# Characterization of integers which has a $2$-adic square root

Does anyone know an "elementary" proof of the following theorem?

Let $k \neq 0$ be a rational integer. Then $k$ admits a square root in $\mathbb{Z}_2$ if $k = 4^a (8b+1)$ for some $a \in \mathbb{N}$, $b \in \mathbb{Z}$.

About $p$-adic numbers I don't know anything more sophisticated than Hensel lemma. Thank you!

• This form reminds me of the Lagrange's theorem about the representability of a number by four squares. Wiki Aug 22, 2013 at 14:41
• So do you accept the proof by Hensel's lemma as elementary? (Granted, the version of Hensel used has to have a little bit of teeth to it.)
– anon
Aug 22, 2013 at 14:53
• @awllower: I think you mean the Gauss' theorem about THREE squares... But I need this theorem to prove Gauss' theorem. Aug 22, 2013 at 14:54
• Hensel's can be upgraded so that the condition for existence of a lift is not that $f'(a)$ is nonzero mod $p$ but that $|f(a)|_p<|f'(a)|_p^2$. This allows you to lift square roots mod $2^3$.
– anon
Aug 22, 2013 at 15:01
• It's easy to see that it must be of this form (first take away $2^{2a}$, then look at odd squares mod 8). Then just use the binomial formula for $(1+x)^{1/2}$, with $x=8b$. Aug 22, 2013 at 16:05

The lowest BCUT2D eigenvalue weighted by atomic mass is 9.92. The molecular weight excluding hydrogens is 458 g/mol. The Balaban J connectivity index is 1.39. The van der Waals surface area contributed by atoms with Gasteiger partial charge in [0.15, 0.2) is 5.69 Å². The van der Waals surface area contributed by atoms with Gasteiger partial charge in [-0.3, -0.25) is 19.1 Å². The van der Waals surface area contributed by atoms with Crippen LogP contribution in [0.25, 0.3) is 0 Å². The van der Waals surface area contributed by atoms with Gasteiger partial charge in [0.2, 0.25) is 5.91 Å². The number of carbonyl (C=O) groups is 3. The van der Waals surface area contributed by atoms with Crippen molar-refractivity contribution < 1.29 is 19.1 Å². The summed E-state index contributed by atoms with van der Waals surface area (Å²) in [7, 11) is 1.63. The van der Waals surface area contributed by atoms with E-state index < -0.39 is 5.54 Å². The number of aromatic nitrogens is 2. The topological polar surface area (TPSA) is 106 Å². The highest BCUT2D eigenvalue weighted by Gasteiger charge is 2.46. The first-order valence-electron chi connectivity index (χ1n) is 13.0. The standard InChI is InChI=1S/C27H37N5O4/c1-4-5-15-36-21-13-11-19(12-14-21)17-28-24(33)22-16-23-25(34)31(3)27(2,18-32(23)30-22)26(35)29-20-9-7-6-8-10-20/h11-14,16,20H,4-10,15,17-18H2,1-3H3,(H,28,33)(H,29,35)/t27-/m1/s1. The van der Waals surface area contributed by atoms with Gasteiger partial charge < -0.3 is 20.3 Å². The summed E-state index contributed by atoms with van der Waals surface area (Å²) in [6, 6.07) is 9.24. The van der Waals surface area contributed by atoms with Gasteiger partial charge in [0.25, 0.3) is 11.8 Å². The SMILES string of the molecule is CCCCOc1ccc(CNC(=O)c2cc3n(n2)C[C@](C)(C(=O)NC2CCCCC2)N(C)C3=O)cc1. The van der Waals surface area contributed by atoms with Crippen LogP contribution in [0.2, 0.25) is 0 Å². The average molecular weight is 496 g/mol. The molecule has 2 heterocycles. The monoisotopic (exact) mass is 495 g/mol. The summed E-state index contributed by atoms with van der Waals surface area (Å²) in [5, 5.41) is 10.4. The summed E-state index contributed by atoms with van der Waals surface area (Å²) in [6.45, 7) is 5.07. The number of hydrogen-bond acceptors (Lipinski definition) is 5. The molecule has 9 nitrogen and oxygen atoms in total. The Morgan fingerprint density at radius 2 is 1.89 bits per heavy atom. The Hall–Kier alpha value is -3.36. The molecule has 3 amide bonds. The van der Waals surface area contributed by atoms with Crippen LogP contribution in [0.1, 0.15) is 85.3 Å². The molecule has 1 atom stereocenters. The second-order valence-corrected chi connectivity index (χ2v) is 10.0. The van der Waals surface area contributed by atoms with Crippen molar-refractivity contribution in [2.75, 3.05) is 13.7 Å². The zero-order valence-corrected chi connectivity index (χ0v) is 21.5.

You are looking for $x\in\mathbb Z_2$ such that $(1+2x)^2=8b+1$. This is equivalent to $$x^2+x-2b=0.$$ Now mod $2$, this polynomial is $x(x+1)$ and has (at least) one simple root in $\mathbb F_2$. By Hensel's lemma, the above equation has a solution in $\mathbb Z_2$.
• Having a root in ${\Bbb F}_2$ is not enough for Hensel's to guarantee a lift up to ${\Bbb Z}_2$.
• Dear @anon: I just acquired the necessary reputations to be allowed to comment. You are right that having a root in $\mathbb F_2$ is not enough, but when the root is simple as in my message, then we are in the position to apply Hensel's lemma. Aug 25, 2013 at 15:44
• Delightful! We also observe that if $x_1$ is one of the $2$-adic roots of this equation, then $x_2=-1-x_1$ is the other. Consequently $(1+2x_2)=-(1+2x_1)$ as it, of course, should be as the other square root of $8b+1$. Aug 28, 2013 at 21:11